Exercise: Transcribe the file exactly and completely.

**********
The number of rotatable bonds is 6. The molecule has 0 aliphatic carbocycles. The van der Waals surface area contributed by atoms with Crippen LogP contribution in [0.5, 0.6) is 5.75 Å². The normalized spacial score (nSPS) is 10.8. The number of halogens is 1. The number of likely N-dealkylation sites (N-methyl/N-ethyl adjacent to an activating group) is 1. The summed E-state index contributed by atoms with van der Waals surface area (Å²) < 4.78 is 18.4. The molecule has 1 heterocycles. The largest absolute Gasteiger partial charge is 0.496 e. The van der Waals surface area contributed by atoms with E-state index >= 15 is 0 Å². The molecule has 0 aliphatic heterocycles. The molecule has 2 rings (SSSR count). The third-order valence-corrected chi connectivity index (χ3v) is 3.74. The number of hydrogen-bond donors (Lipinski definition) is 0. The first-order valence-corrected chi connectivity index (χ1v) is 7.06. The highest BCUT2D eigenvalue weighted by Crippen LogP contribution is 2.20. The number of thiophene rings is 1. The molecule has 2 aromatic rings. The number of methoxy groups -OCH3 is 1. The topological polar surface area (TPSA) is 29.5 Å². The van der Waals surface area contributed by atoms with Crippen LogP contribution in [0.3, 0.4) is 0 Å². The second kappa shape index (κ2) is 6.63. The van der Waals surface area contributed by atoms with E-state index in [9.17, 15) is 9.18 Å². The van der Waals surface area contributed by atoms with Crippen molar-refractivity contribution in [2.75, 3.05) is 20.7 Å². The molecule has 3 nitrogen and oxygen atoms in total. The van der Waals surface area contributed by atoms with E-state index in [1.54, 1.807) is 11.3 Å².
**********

The number of rotatable bonds is 6. The molecule has 0 aliphatic carbocycles. The van der Waals surface area contributed by atoms with Crippen LogP contribution in [0.5, 0.6) is 5.75 Å². The normalized spacial score (nSPS) is 10.8. The number of halogens is 1. The number of likely N-dealkylation sites (N-methyl/N-ethyl adjacent to an activating group) is 1. The summed E-state index contributed by atoms with van der Waals surface area (Å²) < 4.78 is 18.4. The molecule has 1 heterocycles. The largest absolute Gasteiger partial charge is 0.496 e. The van der Waals surface area contributed by atoms with E-state index >= 15 is 0 Å². The molecule has 0 aliphatic heterocycles. The molecule has 2 rings (SSSR count). The third-order valence-corrected chi connectivity index (χ3v) is 3.74. The number of hydrogen-bond donors (Lipinski definition) is 0. The first-order valence-corrected chi connectivity index (χ1v) is 7.06. The highest BCUT2D eigenvalue weighted by Crippen LogP contribution is 2.20. The number of thiophene rings is 1. The molecule has 2 aromatic rings. The number of methoxy groups -OCH3 is 1. The topological polar surface area (TPSA) is 29.5 Å². The van der Waals surface area contributed by atoms with Crippen LogP contribution in [0.3, 0.4) is 0 Å². The second kappa shape index (κ2) is 6.63. The van der Waals surface area contributed by atoms with E-state index in [9.17, 15) is 9.18 Å². The van der Waals surface area contributed by atoms with Crippen molar-refractivity contribution in [2.75, 3.05) is 20.7 Å². The molecule has 3 nitrogen and oxygen atoms in total. The van der Waals surface area contributed by atoms with E-state index in [1.54, 1.807) is 11.3 Å².